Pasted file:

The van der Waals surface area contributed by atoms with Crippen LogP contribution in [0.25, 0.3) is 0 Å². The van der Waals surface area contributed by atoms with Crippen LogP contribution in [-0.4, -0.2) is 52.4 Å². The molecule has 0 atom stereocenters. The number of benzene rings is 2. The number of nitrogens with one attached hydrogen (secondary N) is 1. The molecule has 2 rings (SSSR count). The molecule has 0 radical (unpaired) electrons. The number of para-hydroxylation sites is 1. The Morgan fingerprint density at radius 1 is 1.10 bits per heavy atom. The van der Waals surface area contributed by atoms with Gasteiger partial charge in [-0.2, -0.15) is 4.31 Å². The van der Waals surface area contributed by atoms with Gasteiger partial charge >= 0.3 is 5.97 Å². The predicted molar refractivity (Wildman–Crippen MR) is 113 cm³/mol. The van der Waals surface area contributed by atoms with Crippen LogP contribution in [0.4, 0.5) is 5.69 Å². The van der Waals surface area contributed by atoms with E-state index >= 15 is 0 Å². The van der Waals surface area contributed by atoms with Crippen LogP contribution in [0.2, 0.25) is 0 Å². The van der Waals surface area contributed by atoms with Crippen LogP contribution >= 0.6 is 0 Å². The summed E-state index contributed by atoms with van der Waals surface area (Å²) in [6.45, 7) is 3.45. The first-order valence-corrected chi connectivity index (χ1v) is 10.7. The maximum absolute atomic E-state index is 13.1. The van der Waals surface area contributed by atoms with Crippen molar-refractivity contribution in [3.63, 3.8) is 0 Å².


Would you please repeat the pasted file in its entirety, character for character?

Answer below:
The van der Waals surface area contributed by atoms with Crippen LogP contribution in [0.25, 0.3) is 0 Å². The van der Waals surface area contributed by atoms with Crippen LogP contribution in [-0.4, -0.2) is 52.4 Å². The molecule has 0 atom stereocenters. The number of benzene rings is 2. The number of nitrogens with one attached hydrogen (secondary N) is 1. The molecule has 2 rings (SSSR count). The molecule has 0 radical (unpaired) electrons. The number of para-hydroxylation sites is 1. The Morgan fingerprint density at radius 1 is 1.10 bits per heavy atom. The van der Waals surface area contributed by atoms with Gasteiger partial charge in [-0.2, -0.15) is 4.31 Å². The van der Waals surface area contributed by atoms with Gasteiger partial charge >= 0.3 is 5.97 Å². The predicted molar refractivity (Wildman–Crippen MR) is 113 cm³/mol. The van der Waals surface area contributed by atoms with Crippen LogP contribution in [0.4, 0.5) is 5.69 Å². The van der Waals surface area contributed by atoms with E-state index >= 15 is 0 Å². The van der Waals surface area contributed by atoms with Crippen LogP contribution in [0.2, 0.25) is 0 Å². The van der Waals surface area contributed by atoms with Crippen LogP contribution >= 0.6 is 0 Å². The summed E-state index contributed by atoms with van der Waals surface area (Å²) in [6.45, 7) is 3.45. The first-order valence-corrected chi connectivity index (χ1v) is 10.7. The maximum absolute atomic E-state index is 13.1. The van der Waals surface area contributed by atoms with Crippen molar-refractivity contribution in [3.63, 3.8) is 0 Å².